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LAS VEGAS-Amid an overall drab picture painted this week by the latest visitor and gaming revenue data—Strip gaming revenue down 24%; average daily room rate down 23%; convention attendance down 35%–there were a few bright spots. February performance data were released Tuesday by the Nevada Gaming Commission and the Las Vegas Convention and Visitors Bureau.

While gaming revenue in Clark County as a whole declined approximately 18%–due largely to the big decline on the Strip—Downtown gaming revenue declined by just 11%. The North Las Vegas and Boulder Strip markets actually posted increases in gaming revenue but in each case the increase is due to a new casino property, the Eastside Cannery on the Boulder Strip and Aliante Station in North Las Vegas. The relatively tiny Mesquite market posted a 0.7% increase in gaming revenue.

“There is a lot of distortion in the February numbers with the shift in the Chinese New Year [to January from its typical February], the Super Bowl [not occurring as far into February as usual] and Leap Year that it’s very difficult to [draw any conclusions about overall market direction],” Gaming Control Board senior research analyst Frank Streshley tells GlobeSt.com. “But with one less day in the month the decline in hotel occupancy was not as big [as it could have been], which may mean we are nearing the bottom of a U-shaped, or even a V-shaped, recovery.”

Indeed, the declines in occupancy in February were smaller than the declines in January. Hotel occupancy in February 2009 was 83.9%, a decline of 550 basis points from 92.7% in February 2008. Year-to-date, average hotel occupancy in 2009 is 81.5%, down 910 basis points compared to the first two months of 2008.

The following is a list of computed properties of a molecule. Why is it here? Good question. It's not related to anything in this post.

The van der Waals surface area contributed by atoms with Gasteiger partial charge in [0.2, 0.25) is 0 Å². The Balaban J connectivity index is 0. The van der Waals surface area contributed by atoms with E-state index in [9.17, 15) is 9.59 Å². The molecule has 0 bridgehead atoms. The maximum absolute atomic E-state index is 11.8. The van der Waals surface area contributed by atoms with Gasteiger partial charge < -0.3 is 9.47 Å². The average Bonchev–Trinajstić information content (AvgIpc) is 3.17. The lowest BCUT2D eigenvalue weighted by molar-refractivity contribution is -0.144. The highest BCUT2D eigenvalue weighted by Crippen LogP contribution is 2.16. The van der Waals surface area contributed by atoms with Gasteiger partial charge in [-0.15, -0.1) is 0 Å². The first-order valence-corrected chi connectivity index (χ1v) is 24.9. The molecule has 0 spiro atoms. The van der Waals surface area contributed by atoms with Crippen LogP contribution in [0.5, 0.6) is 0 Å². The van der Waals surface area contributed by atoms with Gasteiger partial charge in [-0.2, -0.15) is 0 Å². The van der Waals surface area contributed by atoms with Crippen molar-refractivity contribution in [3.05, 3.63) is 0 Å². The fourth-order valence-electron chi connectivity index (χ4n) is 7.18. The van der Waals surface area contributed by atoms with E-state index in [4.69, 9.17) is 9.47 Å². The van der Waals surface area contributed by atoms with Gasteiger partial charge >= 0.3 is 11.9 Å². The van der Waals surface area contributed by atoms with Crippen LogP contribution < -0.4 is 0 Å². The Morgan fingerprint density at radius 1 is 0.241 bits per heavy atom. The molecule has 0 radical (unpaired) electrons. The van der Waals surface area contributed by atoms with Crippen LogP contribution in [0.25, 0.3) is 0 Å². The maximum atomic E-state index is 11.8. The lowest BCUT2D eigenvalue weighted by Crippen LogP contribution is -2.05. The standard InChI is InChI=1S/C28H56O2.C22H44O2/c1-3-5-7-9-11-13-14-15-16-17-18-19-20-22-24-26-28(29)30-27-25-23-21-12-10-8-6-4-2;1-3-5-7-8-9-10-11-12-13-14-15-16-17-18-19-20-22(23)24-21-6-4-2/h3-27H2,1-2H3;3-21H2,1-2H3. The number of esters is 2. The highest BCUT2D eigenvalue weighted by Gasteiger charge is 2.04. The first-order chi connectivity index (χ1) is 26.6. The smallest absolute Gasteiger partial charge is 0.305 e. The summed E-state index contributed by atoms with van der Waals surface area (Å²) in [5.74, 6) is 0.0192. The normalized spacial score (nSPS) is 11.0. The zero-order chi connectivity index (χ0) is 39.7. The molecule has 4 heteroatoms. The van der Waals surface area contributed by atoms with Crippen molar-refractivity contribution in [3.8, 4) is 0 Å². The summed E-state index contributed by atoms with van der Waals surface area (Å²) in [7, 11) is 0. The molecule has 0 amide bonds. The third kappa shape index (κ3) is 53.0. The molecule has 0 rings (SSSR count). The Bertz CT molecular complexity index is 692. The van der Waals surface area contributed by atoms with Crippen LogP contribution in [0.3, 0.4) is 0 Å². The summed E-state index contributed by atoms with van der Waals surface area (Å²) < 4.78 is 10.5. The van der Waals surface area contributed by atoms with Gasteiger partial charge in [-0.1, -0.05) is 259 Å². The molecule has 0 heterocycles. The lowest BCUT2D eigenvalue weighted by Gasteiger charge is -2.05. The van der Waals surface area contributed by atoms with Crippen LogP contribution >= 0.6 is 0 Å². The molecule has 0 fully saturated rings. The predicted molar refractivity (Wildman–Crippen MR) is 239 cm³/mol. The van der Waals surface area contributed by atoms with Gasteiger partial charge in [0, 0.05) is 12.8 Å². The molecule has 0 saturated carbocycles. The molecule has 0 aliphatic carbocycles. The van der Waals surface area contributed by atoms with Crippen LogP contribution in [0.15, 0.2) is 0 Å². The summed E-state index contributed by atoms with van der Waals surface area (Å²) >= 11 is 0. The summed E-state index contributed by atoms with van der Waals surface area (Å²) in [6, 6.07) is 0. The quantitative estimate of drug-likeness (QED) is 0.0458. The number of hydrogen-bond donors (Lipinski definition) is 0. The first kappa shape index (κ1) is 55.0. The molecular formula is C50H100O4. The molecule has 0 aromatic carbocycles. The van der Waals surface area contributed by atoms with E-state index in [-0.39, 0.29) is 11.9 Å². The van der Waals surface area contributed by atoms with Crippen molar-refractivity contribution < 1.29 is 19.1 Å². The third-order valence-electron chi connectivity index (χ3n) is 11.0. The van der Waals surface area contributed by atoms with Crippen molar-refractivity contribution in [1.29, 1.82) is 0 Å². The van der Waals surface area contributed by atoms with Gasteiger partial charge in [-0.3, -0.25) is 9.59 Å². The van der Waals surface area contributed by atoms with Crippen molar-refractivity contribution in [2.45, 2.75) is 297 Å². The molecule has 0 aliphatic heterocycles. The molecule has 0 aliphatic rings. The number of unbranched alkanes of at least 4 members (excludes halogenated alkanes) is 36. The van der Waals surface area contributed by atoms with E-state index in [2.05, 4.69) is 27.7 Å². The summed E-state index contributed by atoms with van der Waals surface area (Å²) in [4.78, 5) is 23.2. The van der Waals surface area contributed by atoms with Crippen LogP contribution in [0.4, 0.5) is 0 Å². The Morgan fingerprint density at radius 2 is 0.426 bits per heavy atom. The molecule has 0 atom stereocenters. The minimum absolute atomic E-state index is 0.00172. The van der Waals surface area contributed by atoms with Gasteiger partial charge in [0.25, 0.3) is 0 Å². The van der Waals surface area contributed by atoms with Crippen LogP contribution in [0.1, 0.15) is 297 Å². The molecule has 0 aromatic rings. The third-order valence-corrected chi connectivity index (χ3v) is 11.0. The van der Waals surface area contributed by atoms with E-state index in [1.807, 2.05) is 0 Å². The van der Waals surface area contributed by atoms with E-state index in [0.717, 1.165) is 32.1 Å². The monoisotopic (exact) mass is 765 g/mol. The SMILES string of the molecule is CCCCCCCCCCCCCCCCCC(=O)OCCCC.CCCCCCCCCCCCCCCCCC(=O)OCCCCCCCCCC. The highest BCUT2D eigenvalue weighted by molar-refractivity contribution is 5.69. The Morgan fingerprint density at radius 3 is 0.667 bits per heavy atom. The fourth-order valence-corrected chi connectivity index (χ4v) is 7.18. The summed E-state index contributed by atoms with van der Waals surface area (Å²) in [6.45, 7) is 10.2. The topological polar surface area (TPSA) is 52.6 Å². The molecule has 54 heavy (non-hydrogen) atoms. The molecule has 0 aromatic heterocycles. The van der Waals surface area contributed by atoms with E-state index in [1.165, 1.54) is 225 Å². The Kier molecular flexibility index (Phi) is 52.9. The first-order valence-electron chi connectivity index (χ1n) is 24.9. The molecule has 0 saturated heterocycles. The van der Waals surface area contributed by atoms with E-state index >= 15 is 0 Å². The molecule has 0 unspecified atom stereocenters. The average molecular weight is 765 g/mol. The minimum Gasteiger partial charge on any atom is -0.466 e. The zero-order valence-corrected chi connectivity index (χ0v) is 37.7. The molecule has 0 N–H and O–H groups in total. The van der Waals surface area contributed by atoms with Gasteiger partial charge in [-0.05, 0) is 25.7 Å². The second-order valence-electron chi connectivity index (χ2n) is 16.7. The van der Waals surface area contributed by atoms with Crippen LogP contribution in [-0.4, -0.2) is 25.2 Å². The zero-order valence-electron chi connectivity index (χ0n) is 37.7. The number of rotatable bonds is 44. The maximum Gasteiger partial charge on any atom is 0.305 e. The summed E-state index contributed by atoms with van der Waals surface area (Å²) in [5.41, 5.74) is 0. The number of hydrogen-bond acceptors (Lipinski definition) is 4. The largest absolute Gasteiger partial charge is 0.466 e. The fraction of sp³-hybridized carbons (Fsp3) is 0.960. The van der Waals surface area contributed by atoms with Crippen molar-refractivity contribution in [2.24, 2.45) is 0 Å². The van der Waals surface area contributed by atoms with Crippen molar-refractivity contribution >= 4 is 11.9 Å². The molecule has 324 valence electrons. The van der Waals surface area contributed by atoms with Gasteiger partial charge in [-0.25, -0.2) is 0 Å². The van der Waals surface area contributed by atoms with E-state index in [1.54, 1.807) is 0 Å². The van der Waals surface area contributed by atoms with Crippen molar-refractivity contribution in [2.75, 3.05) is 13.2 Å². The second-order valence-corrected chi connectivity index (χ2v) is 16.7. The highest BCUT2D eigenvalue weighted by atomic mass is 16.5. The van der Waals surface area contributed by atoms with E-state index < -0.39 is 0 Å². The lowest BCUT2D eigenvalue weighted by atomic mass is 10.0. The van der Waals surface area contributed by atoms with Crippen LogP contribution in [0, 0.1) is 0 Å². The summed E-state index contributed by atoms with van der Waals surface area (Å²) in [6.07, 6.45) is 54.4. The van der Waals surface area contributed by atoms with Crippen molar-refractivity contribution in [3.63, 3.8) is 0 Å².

Weekend occupancy in February came in at 91.1%, down just 110 basis points from 92.9% in February 2008. Year-to-date, weekend occupancy stands at 85.4%, down 250 basis points from 87.9% through the first two months of 2008. Midweek occupancy in February came in at 80.5%, down 710 basis points from February 2008. Year-to-date, midweek occupancy stands at 74.1%, down 1,260 basis points from 86.7% through the first two months of 2008.

Streshley expects the declines in gaming revenue to shrink from the mid teens percentage-wise into the single digits as the year progresses, regardless of whether a recovery has begun or not. That is because year-over-year comparison gets easier after March, when gaming revenue in 2008 began falling farther behind 2007.

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